Photo of
November 2, 2012
Madhur Jaffrey flies the flag for Anglo-Indian cooking

Madhur Jaffrey certainly didn’t introduce the Brits to the delights of a decent bhoona but she probably did more than anyone to popularise Indian cooking in the home.

Three decades after she first appeared on UK TV screens with Madhur Jaffrey’s Indian Cookery, she is back with Madhur Jaffrey’s Curry Nation, a 10 part look at how South Asian cooking has developed in the UK during the intervening period. Naturally, it is accompanied by a book of the same name.

The 5pm blog caught up with her in Punjab’n de Rasoi on Edinburgh’s Leith Walk where she was filming for the series. Her explorations also took her to Mr Singh’s India in Glasgow and a chip shop where she sampled chips ‘n’ curry sauce.

Your blogger wrote a piece for The Scotsman which is here but we also had time for a quick Q+A for the blog.

Madhur Jaffrey: curry queen

MJ: I had no idea. There was a book to accompany the series and, after the first week, that edition had sold out and they had to do another one. The first run was 20,000 so that gave me an idea that something was up.

To begin with, one of the aims of the first show was to teach the British about the Indian community. It was thought of as an educational show but, as it turns out, there were lots of people keen to learn about Indian cooking.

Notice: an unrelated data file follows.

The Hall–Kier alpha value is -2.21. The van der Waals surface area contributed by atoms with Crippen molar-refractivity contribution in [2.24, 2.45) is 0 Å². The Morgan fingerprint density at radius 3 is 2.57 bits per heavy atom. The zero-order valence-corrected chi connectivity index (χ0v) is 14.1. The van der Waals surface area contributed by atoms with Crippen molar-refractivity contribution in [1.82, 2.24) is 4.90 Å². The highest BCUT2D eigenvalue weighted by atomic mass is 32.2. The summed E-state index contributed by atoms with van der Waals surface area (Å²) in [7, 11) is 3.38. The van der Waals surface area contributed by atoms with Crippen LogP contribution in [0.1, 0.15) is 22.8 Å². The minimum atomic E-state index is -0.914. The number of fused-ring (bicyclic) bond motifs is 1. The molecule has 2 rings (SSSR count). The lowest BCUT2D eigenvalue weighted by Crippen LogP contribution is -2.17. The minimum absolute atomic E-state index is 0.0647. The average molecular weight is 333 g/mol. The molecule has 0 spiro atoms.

Q: Why do you think that Indian food has become so popular in the UK?

MJ: I don’t know. I was doing it at a time when curry houses were flourishing but other changes were happening. People were travelling more; restaurants that were serving better Indian food had begun to open and I think that I just caught people at a time when they were willing to explore. They were wiling to try to cook a cuisine which they already knew in their own homes.

Q: I once interviewed Lionel Richie. He said that hundreds of people had told him they had proposed, fallen in love and even conceived to his songs. Have you had people tell you anything similar about your curries?

MJ: Not conceived, no, but I’ve had some nice things said.

Q: As you’ve travelled around the UK, you’ve had haggis pakora at Mr Singh’s and eaten Chinese curry sauce on chips. Is Anglo-Indian food evolving its own path?

MJ: It’s bound to happen. It’s bound to diversify. One part goes one way and one goes another. It can’t remain as the original food. It’s wonderful to be at this point in 2012, seeing what has changed and where it happened. We’re recording it for the future.

Q: Cookery shows now dominate the TV schedules. What do you make of the competition?

MJ: I like Jamie. I know most of them quite well. I like Jamie a lot. I watch some shows but I’m not an addict of TV cookery shows. I don’t watch that much television. I read and do other things.

Madhur Jaffrey’s Curry Nation is broadcast on the Good Food Channel from 9pm on Sun 4th November.

Naturally, if all this curry chat has put you in mind of a chicken tikka masala then check out 5pm’s Indian restaurant selection. Many are running great deals.

Here’s a promo for the series.